Valuing organic traffic can be tricky, whether you are looking at your own sites or looking to acquire a new one.
There is a tendency to regard organic traffic as ‘free’, in the sense that you are not paying for each visit, and so it’s often overlooked in budgets for digital marketing. In addition, organic traffic is often overstated or overestimated when sellers attempt to determine the value of their website.
In this article, I’ll give you a relatively easy way of assessing the monetary value of organic traffic.
The Basic Formula
In order to calculate the value of organic traffic, we’re going to use the following formula:
Estimated monthly value = Total monthly searches * CTR[Position] * Value per visit
To be clear, the terms we are talking about here are:
- Estimated Monthly Value is the total value created (per month) for a particular keyword.
- Total Monthly Searches is the monthly search volume of a particular keyword.
- CTR[Position] is the estimated click-through rate for a keyword, based on the current or target page rank.
- Value per visit is an estimated value per visit.
This seems pretty straightforward, right?
The only slight issue is that some of these terms can be a little difficult to calculate in themselves. So let’s go through them one at a time.
1. Total Monthly Searches
Calculating the average monthly searches for a keyword is probably the easiest part of this process, and if you are an experienced SEO marketer you likely already know how to do this.
There are two tools that can be used to do this: Google AdWords’ Keyword Planner, and the Ahrefs Keywords Explorer. The Google system is free, but won’t give you so much data. The Ahrefs tool costs $99 / month, but will give you a lot more detail.
Let’s assume you are using Google Adwords. The process is pretty simple: just tell the system which search terms you are interested in. The results will look something like this:
The data we are interested in here is in the “average monthly searches” column. As you can see, Google will only give you a range, rather than a specific number. Ahrefs will provide the actual number.
In any case, make a note of this number, and also the ‘suggested bid’ value, because we will use that in step 3.
Now we will calculate the click-through rate (CTR). A higher rank on Google will translate to a higher CTR, but up until now it was a little difficult to see the exact numbers.
Now, though, Advanced Web Ranking (and other rank trackers) has made a great tool that tracks search rankings versus the click-through rate (CTR). This tool will tell us what percentage of searchers are likely to click on our link, based on the position that the site achieves in the Google rank.
At this point, you’ll notice that the site that is ranked #1 will get a huge amount of the CTR for a particular keyword. In fact, for most keywords the top-ranked site will take 35% of the clicks, and an additional 31% on top of that if you have the featured snippet. (SEO a winner take most game.)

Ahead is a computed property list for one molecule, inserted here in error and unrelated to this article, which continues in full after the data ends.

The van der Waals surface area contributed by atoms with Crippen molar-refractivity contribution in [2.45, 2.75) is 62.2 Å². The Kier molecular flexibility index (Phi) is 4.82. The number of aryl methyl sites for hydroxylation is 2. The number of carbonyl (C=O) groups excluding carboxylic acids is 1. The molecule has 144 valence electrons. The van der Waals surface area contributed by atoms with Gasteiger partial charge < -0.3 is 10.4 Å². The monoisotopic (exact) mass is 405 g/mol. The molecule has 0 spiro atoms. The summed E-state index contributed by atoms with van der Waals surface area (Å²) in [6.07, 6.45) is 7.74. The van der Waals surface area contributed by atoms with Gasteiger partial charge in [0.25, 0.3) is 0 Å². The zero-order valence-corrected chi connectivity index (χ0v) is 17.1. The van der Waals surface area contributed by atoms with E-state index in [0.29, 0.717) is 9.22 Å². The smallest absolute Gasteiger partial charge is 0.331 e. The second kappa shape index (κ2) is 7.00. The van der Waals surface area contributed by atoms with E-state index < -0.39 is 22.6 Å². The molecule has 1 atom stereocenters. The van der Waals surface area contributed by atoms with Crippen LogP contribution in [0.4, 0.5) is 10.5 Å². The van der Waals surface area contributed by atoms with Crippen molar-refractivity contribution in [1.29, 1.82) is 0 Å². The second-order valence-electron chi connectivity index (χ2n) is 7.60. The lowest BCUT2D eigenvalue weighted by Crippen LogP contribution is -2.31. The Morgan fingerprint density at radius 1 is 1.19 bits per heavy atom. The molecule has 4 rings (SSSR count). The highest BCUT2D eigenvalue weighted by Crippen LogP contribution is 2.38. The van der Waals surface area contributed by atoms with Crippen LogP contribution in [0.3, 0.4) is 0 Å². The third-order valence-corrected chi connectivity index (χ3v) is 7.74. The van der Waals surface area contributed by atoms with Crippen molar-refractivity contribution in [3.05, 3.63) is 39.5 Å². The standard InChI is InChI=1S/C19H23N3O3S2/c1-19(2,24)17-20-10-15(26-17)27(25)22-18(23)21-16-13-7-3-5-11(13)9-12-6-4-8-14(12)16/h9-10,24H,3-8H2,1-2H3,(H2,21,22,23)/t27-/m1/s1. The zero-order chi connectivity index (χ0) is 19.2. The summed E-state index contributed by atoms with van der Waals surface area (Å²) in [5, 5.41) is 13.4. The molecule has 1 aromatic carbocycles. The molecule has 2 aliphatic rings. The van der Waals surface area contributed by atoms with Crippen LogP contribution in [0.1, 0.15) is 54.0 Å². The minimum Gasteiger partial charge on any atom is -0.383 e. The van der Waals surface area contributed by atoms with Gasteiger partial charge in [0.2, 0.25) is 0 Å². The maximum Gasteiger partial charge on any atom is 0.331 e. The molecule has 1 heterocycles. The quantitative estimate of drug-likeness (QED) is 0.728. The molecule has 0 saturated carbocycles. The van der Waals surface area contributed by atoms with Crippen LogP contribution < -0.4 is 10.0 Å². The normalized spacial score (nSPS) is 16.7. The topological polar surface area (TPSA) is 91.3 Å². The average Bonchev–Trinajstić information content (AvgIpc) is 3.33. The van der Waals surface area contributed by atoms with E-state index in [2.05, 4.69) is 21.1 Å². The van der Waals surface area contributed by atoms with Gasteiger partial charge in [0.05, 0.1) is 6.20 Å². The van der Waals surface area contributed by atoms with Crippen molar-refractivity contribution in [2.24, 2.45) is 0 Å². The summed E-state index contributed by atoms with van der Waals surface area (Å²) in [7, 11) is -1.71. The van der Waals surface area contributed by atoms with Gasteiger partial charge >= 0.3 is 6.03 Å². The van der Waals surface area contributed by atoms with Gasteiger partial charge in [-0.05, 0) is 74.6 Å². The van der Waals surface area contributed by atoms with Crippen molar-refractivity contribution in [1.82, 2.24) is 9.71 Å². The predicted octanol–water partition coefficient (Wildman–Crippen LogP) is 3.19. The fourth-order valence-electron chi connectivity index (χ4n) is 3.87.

So let’s say that the site you are looking to acquire is #1 for a particular keyword. You know now the monthly search volume (from step 1) and the CTR.
Let’s say that the monthly search volume for your keyword is 14,000, and the CTR for the site’s position is 35%. We can put these into the equation we started with:
Estimated monthly value = 14,000 (Search volume) * 0.35 (CTR[#1]) * Value per visit
We’re getting there… But now comes the difficult part.
3. Value Per Visit
The value per visit is necessary in order to put a dollar value on organic traffic, but it can be tricky to calculate. In recent years, the best eCommerce platforms have started to calculate this figure for you, but in an acquisition you’ll have to calculate it by hand.
There are a couple of ways of doing that, but I’ll show you a simple one:
Take the figure that we saved from Step 1, the ‘suggested bid’. This is what Google thinks traffic is worth for your keyword, and it calculates this based on the money you would have paid to get those visits to your site.
As a result, this method only quantifies how much you would pay for a PPC campaign to get similar traffic to your website. But it does not ascribe any value to the actual revenue that you generate from it.
Still, this method has the advantage that the numbers are easy to obtain, so let’s run with it for now.
Let’s say that the suggested bid value for your keyword is $0.64.
Now we have everything we need to calculate the value of organic traffic for a site.
Putting It All Together
So let’s pull all these numbers together into the formula we started with. The original formula was:
Estimated month value = Total monthly searches * CTR[Position] * Value per visit
And now we know these numbers:
- Total monthly searches = 14,000
- CTR[Position] = 35%
- Value per visit = $0.64
So now do the math:
Estimated monthly value = 14,000 * 0.35 * $0.64
= $3,136 per month
The Bottom Line
Though we’ve done this process for just one keyword, it’s worth working through the math for a few different keywords in order to see which are most valuable, and give you the best ROI.
Once you’ve done that, it is fairly easy to work out if the money you are planning to spend on an acquisition is worth it. By comparing your investment with the value of the organic search traffic we’ve just calculated, you can see how many months it will take for you to make a return on your investment.
[author] [author_image timthumb=’on’]https://www.google.com/s2/u/0/photos/public/AIbEiAIAAABDCLmpreHrxs34ZSILdmNhcmRfcGhvdG8qKGZjNzJjMjE2YTY0NzNhNjhjMWRkODc2NTUxZGJlYTYxZTVhMDQ1OWQwAeoBL7ynxMJVcxgrwG9jxOmHRckp?sz=80[/author_image] [author_info]Dan Fries is a freelance writer and full stack Rust developer. He looks for convergence in technology trends, with specific interests in cybersecurity, micro mobility, and smart cities. Dan enjoys snowboarding and is based in Hong Kong with his pet beagle, Teddy. His website is danfries.net.[/author_info] [/author]